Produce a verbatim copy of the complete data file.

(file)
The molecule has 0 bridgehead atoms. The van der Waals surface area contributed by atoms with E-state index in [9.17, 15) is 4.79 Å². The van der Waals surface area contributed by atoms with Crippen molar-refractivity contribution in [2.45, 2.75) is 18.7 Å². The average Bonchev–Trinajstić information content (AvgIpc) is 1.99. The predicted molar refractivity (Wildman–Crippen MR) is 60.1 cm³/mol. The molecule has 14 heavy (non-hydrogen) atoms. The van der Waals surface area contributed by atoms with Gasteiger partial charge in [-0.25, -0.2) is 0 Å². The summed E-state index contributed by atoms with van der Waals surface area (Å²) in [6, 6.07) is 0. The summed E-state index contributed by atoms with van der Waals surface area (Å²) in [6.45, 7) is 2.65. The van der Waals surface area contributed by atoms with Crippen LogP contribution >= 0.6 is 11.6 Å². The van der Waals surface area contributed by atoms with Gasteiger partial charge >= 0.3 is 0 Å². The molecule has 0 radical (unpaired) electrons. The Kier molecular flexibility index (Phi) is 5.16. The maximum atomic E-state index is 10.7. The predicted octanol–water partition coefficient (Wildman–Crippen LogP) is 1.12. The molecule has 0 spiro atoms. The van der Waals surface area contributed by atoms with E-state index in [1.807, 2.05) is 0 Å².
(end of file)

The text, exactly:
The molecule has 0 bridgehead atoms. The van der Waals surface area contributed by atoms with E-state index in [9.17, 15) is 4.79 Å². The van der Waals surface area contributed by atoms with Crippen molar-refractivity contribution in [2.45, 2.75) is 18.7 Å². The average Bonchev–Trinajstić information content (AvgIpc) is 1.99. The predicted molar refractivity (Wildman–Crippen MR) is 60.1 cm³/mol. The molecule has 14 heavy (non-hydrogen) atoms. The van der Waals surface area contributed by atoms with Gasteiger partial charge in [-0.25, -0.2) is 0 Å². The summed E-state index contributed by atoms with van der Waals surface area (Å²) in [6, 6.07) is 0. The summed E-state index contributed by atoms with van der Waals surface area (Å²) in [6.45, 7) is 2.65. The van der Waals surface area contributed by atoms with Crippen LogP contribution >= 0.6 is 11.6 Å². The van der Waals surface area contributed by atoms with Gasteiger partial charge >= 0.3 is 0 Å². The molecule has 0 radical (unpaired) electrons. The Kier molecular flexibility index (Phi) is 5.16. The maximum atomic E-state index is 10.7. The predicted octanol–water partition coefficient (Wildman–Crippen LogP) is 1.12. The molecule has 0 spiro atoms. The van der Waals surface area contributed by atoms with E-state index in [1.807, 2.05) is 0 Å².